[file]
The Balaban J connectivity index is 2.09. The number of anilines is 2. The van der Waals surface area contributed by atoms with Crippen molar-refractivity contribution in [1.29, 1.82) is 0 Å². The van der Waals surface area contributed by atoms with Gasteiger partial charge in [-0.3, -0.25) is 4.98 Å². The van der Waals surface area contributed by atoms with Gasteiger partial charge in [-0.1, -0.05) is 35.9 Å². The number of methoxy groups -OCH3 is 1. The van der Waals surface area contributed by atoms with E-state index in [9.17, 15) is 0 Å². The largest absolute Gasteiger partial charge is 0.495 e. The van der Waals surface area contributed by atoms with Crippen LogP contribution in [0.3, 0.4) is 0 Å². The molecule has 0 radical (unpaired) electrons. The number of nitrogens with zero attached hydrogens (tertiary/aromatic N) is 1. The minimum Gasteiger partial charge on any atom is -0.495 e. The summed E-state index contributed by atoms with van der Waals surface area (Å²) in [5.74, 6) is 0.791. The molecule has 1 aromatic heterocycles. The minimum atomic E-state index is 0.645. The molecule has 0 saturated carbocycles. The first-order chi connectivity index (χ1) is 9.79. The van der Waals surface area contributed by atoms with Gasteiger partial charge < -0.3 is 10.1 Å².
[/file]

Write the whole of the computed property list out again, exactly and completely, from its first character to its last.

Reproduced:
The Balaban J connectivity index is 2.09. The number of anilines is 2. The van der Waals surface area contributed by atoms with Crippen molar-refractivity contribution in [1.29, 1.82) is 0 Å². The van der Waals surface area contributed by atoms with Gasteiger partial charge in [-0.3, -0.25) is 4.98 Å². The van der Waals surface area contributed by atoms with Gasteiger partial charge in [-0.1, -0.05) is 35.9 Å². The number of methoxy groups -OCH3 is 1. The van der Waals surface area contributed by atoms with E-state index in [9.17, 15) is 0 Å². The largest absolute Gasteiger partial charge is 0.495 e. The van der Waals surface area contributed by atoms with Crippen LogP contribution in [0.3, 0.4) is 0 Å². The molecule has 0 radical (unpaired) electrons. The number of nitrogens with zero attached hydrogens (tertiary/aromatic N) is 1. The minimum Gasteiger partial charge on any atom is -0.495 e. The summed E-state index contributed by atoms with van der Waals surface area (Å²) in [5.74, 6) is 0.791. The molecule has 1 aromatic heterocycles. The minimum atomic E-state index is 0.645. The molecule has 0 saturated carbocycles. The first-order chi connectivity index (χ1) is 9.79. The van der Waals surface area contributed by atoms with Gasteiger partial charge < -0.3 is 10.1 Å².